LEDs are already pretty tiny, but they just got a whole lot smaller. Researchers at the University of Washington have built what they say are the "thinnest-possible LEDs" — tiny lights that measure just three atoms thick. "Such thin and foldable LEDs are critical for future portable and integrated electronic devices," Xiaodong Xu, co-author of a paper on the research that was published over the weekend in Nature Nanotechnology, says in a statement. At three atoms thick, the researchers' LEDs are said to be 10 to 20 times thinner than conventional LEDs, opening up a number of potential new uses for them.

"This is a huge leap of miniaturization of technology."

As Xu notes, these super-thin LEDs are foldable, making flexible or wearable devices one potential application. But it's possible that they could be used for much more than traditional LEDs: because they're so thin, the researchers suggest that optical signals could eventually replace electrons in certain types of miniaturized computer chips, making for a cooler, more efficient operation. “Our work makes it possible to make highly integrated and energy-efficient devices in areas such as lighting, optical communication, and nano lasers," Xu says.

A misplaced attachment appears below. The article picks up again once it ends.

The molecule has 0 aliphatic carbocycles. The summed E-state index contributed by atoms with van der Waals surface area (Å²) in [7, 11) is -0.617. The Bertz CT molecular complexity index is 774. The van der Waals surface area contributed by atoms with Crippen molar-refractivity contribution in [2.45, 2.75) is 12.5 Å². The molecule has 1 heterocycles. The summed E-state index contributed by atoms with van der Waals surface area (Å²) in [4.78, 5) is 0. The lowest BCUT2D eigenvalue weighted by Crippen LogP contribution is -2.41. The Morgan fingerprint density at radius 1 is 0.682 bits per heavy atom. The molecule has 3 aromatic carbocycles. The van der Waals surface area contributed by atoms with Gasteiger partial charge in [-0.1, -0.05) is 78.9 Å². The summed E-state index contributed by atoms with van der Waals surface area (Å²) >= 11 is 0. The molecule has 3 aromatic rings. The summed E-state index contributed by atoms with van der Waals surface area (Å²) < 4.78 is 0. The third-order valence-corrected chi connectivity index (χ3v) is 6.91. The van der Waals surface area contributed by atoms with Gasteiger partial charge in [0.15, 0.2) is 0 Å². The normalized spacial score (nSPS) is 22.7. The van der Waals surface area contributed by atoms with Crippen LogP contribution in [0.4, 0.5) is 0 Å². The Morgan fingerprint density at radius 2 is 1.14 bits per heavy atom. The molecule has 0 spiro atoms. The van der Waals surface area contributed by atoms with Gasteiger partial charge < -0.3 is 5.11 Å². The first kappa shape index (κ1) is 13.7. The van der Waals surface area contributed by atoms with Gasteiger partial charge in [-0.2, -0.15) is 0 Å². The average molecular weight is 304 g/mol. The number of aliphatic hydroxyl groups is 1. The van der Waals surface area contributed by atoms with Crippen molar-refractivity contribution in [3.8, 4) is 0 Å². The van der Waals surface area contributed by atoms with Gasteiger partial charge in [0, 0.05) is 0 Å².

In his statement, Xu doesn't say why his lab believes that LEDs can't get any smaller, but they do say how theirs got to be so tiny. The lights are built out of tungsten diselenide, which is separated into super-thin layers using a method famously created for producing single-atom sheets of graphene: pulling it apart using scotch tape. Still, the research team is hoping to develop a more efficient way of creating its thin LEDs for the future. "This is a huge leap of miniaturization of technology," co-author Jason Ross says in a statement. "And because it’s a semiconductor, you can do almost everything with it that is possible with existing, three-dimensional silicon technologies."